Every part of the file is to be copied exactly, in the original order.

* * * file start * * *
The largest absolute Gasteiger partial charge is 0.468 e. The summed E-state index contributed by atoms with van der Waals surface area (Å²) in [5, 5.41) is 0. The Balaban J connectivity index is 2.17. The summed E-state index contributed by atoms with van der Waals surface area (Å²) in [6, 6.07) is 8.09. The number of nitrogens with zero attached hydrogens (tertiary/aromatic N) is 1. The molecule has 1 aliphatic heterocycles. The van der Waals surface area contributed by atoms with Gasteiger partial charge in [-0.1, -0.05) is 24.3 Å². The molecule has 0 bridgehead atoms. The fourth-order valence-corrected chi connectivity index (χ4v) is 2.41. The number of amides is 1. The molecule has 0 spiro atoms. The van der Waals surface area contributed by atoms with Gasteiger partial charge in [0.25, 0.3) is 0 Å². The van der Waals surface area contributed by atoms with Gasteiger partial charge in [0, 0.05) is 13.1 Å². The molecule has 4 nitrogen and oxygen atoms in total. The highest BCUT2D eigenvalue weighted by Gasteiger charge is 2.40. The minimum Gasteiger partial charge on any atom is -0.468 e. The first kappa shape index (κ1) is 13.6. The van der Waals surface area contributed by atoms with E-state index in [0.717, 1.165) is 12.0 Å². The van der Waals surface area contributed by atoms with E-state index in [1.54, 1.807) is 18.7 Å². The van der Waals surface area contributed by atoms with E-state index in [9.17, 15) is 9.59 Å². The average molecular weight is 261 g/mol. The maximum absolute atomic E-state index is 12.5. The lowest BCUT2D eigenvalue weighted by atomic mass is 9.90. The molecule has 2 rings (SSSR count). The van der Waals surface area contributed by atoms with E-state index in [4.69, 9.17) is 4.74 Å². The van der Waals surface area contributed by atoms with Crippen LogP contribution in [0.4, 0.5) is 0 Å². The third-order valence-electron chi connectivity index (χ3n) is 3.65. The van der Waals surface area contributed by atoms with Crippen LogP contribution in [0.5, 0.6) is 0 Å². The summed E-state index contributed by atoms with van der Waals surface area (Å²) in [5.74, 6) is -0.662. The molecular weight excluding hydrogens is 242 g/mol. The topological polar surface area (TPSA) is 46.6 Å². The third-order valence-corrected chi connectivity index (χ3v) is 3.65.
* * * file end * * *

The largest absolute Gasteiger partial charge is 0.468 e. The summed E-state index contributed by atoms with van der Waals surface area (Å²) in [5, 5.41) is 0. The Balaban J connectivity index is 2.17. The summed E-state index contributed by atoms with van der Waals surface area (Å²) in [6, 6.07) is 8.09. The number of nitrogens with zero attached hydrogens (tertiary/aromatic N) is 1. The molecule has 1 aliphatic heterocycles. The van der Waals surface area contributed by atoms with Gasteiger partial charge in [-0.1, -0.05) is 24.3 Å². The molecule has 0 bridgehead atoms. The fourth-order valence-corrected chi connectivity index (χ4v) is 2.41. The number of amides is 1. The molecule has 0 spiro atoms. The van der Waals surface area contributed by atoms with Gasteiger partial charge in [0.25, 0.3) is 0 Å². The van der Waals surface area contributed by atoms with Gasteiger partial charge in [0, 0.05) is 13.1 Å². The molecule has 4 nitrogen and oxygen atoms in total. The highest BCUT2D eigenvalue weighted by Gasteiger charge is 2.40. The minimum Gasteiger partial charge on any atom is -0.468 e. The first kappa shape index (κ1) is 13.6. The van der Waals surface area contributed by atoms with E-state index in [0.717, 1.165) is 12.0 Å². The van der Waals surface area contributed by atoms with E-state index in [1.54, 1.807) is 18.7 Å². The van der Waals surface area contributed by atoms with E-state index in [9.17, 15) is 9.59 Å². The average molecular weight is 261 g/mol. The maximum absolute atomic E-state index is 12.5. The lowest BCUT2D eigenvalue weighted by atomic mass is 9.90. The molecule has 2 rings (SSSR count). The van der Waals surface area contributed by atoms with E-state index in [4.69, 9.17) is 4.74 Å². The van der Waals surface area contributed by atoms with Crippen LogP contribution in [0.4, 0.5) is 0 Å². The third-order valence-electron chi connectivity index (χ3n) is 3.65. The van der Waals surface area contributed by atoms with Crippen LogP contribution in [0.5, 0.6) is 0 Å². The summed E-state index contributed by atoms with van der Waals surface area (Å²) in [5.74, 6) is -0.662. The molecular weight excluding hydrogens is 242 g/mol. The topological polar surface area (TPSA) is 46.6 Å². The third-order valence-corrected chi connectivity index (χ3v) is 3.65.